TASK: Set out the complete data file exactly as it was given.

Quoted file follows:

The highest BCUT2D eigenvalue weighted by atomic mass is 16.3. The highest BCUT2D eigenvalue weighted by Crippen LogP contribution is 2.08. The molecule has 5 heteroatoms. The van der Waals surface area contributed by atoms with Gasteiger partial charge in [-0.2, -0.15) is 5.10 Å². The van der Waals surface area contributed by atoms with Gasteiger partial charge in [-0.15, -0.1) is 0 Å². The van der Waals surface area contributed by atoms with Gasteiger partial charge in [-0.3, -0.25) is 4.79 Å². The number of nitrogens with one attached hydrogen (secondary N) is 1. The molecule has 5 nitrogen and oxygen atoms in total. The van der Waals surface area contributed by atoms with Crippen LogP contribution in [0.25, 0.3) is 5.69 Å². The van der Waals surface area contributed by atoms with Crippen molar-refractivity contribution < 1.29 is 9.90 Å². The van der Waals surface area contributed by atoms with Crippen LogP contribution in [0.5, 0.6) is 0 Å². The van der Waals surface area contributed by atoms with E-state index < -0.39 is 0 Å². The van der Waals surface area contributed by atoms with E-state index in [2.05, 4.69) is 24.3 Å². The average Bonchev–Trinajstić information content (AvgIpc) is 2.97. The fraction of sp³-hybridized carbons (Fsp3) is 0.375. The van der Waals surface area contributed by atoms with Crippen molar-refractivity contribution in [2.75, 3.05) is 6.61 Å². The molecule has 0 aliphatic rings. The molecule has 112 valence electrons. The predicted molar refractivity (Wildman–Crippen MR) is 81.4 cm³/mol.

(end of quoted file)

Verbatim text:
The highest BCUT2D eigenvalue weighted by atomic mass is 16.3. The highest BCUT2D eigenvalue weighted by Crippen LogP contribution is 2.08. The molecule has 5 heteroatoms. The van der Waals surface area contributed by atoms with Gasteiger partial charge in [-0.2, -0.15) is 5.10 Å². The van der Waals surface area contributed by atoms with Gasteiger partial charge in [-0.15, -0.1) is 0 Å². The van der Waals surface area contributed by atoms with Gasteiger partial charge in [-0.3, -0.25) is 4.79 Å². The number of nitrogens with one attached hydrogen (secondary N) is 1. The molecule has 5 nitrogen and oxygen atoms in total. The van der Waals surface area contributed by atoms with Crippen LogP contribution in [0.25, 0.3) is 5.69 Å². The van der Waals surface area contributed by atoms with Crippen molar-refractivity contribution < 1.29 is 9.90 Å². The van der Waals surface area contributed by atoms with Crippen LogP contribution in [0.5, 0.6) is 0 Å². The van der Waals surface area contributed by atoms with E-state index < -0.39 is 0 Å². The van der Waals surface area contributed by atoms with E-state index in [2.05, 4.69) is 24.3 Å². The average Bonchev–Trinajstić information content (AvgIpc) is 2.97. The fraction of sp³-hybridized carbons (Fsp3) is 0.375. The van der Waals surface area contributed by atoms with Crippen molar-refractivity contribution in [2.75, 3.05) is 6.61 Å². The molecule has 0 aliphatic rings. The molecule has 112 valence electrons. The predicted molar refractivity (Wildman–Crippen MR) is 81.4 cm³/mol.